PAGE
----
Although noise from construction around campus has been ongoing, the commotion and excitement for the projects being built have just begun.
Don Yackley, the director of residential life and housing, revealed the features and amenities of Cougar Village II and Cougar Place, the new student dorms being built on campus.
“Besides just offering students housing, we want to also be about helping students to be successful,” Yackley said. “Everyone says that, but we want to actually do that.”
The design of Cougar Village II mirrors that of the original Cougar Village, as it offers first-year students with the same suite-style dorms, yet it will now have compartmentalized bathrooms. This means the shower and toilet will be in separate rooms, which allows all four students to use the different areas of the restroom at the same time, Yackley said.
Cougar Village II will also become the home of two new classrooms and residential life offices.
Cougar Village II is not met without opposition.
“I’m a bit upset with Cougar Village II because they took away that huge expanse of grass,” said English sophomore Trisana Woodworth.
“I saw it as sort of a park area, and now it’s just more living quarters. And the campus is going to be so cramped now with all these people living here.”
Cougar Place will house sophomores and upperclassmen.
Cougar Place will have many of the same amenities as the Cougar Villages, such as two new classrooms, laundry facilities and full kitchens on each floor. Each suite will have four single bedrooms with full beds that share one compartmentalized bathroom, a small living room area and an efficiency kitchen with a full-sized refrigerator and microwave, Yackley said.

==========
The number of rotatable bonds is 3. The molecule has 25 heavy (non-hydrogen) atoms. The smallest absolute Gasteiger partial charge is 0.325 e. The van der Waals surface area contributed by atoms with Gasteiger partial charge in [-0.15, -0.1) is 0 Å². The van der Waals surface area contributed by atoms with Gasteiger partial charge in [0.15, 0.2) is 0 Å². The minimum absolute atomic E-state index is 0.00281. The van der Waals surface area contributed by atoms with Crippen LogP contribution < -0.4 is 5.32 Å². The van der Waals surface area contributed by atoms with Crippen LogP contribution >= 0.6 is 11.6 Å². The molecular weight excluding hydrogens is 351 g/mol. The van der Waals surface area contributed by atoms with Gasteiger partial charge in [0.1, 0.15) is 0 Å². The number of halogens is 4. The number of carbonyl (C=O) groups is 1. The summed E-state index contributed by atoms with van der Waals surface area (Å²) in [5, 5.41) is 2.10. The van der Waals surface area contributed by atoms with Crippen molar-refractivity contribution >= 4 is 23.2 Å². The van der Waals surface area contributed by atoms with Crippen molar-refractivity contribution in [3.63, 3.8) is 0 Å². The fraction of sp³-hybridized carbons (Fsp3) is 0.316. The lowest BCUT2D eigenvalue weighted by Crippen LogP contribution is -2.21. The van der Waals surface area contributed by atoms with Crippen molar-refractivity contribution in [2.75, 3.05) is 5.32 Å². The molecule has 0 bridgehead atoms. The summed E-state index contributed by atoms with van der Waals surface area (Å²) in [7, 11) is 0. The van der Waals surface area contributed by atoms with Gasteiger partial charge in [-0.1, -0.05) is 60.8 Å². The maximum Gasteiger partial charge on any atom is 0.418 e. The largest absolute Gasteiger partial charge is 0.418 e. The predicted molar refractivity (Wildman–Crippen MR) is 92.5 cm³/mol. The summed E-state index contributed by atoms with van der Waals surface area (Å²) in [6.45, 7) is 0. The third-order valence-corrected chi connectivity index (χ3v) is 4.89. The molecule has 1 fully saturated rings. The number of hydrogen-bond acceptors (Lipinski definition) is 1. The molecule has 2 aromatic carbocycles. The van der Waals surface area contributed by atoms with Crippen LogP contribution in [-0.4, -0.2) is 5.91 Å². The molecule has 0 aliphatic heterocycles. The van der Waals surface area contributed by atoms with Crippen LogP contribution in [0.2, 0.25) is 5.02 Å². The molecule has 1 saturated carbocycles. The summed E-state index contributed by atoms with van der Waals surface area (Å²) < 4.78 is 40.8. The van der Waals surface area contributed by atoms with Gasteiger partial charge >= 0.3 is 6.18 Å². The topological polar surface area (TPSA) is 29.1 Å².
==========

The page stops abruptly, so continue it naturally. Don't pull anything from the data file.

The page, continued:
Cougar Place is appealing to students, especially compared to Cougar Village, by its current residents.
“I’d really like to live in Cougar Place because it is still on campus, which makes it easier for me to stay involved in the school,” said economics freshman Marcela Arevalo.
“It also has a more private atmosphere while still keeping a community cultures. It’s also a lot bigger than the Cougar Village dorms I’m at now, which is also a plus.”
The new layout of Cougar Place will promote interaction between students and will provide many resources for them, Yackley said.
The completion date for both projects is mid-July, yet the housing offices will begin offering tours of the new facilities in March and open in August.
Cougar Place will be more expensive than the Cougar Village dorms, but Cougar Village will be receiving a three percent increase in its housing rate.
“The housing department doesn’t receive any funding from the state,” Yackley said. “We rely on housing fees for our revenues, and they generally increase each year because of basic operating costs, facility repairs, program improvements and debt services.”
Other improvements for the next academic year include opening Cougar Woods during the weekend, as well as incorporating Bayou Oaks into UH’s housing management.
With the completion of these new projects, UH hopes to begin remodeling and improving current housing facilities such as the Quadrangle and the Moody Towers in the coming years.
In the mean time, students have Cougar Village II and Cougar Place to look forward to in the near future.
“It seems like there will be a good student community in Cougar Place,” said Solomon Sii, an accounting junior who plans to move to campus next semester. “Living off campus, I don’t really get that; so I’m excited to finally experience it.”
While excitement and opinions over the new dorms vary among students, most students share a view with U Scholar freshmen Abel Rocha.
“I think I’m just most excited about this construction being over.”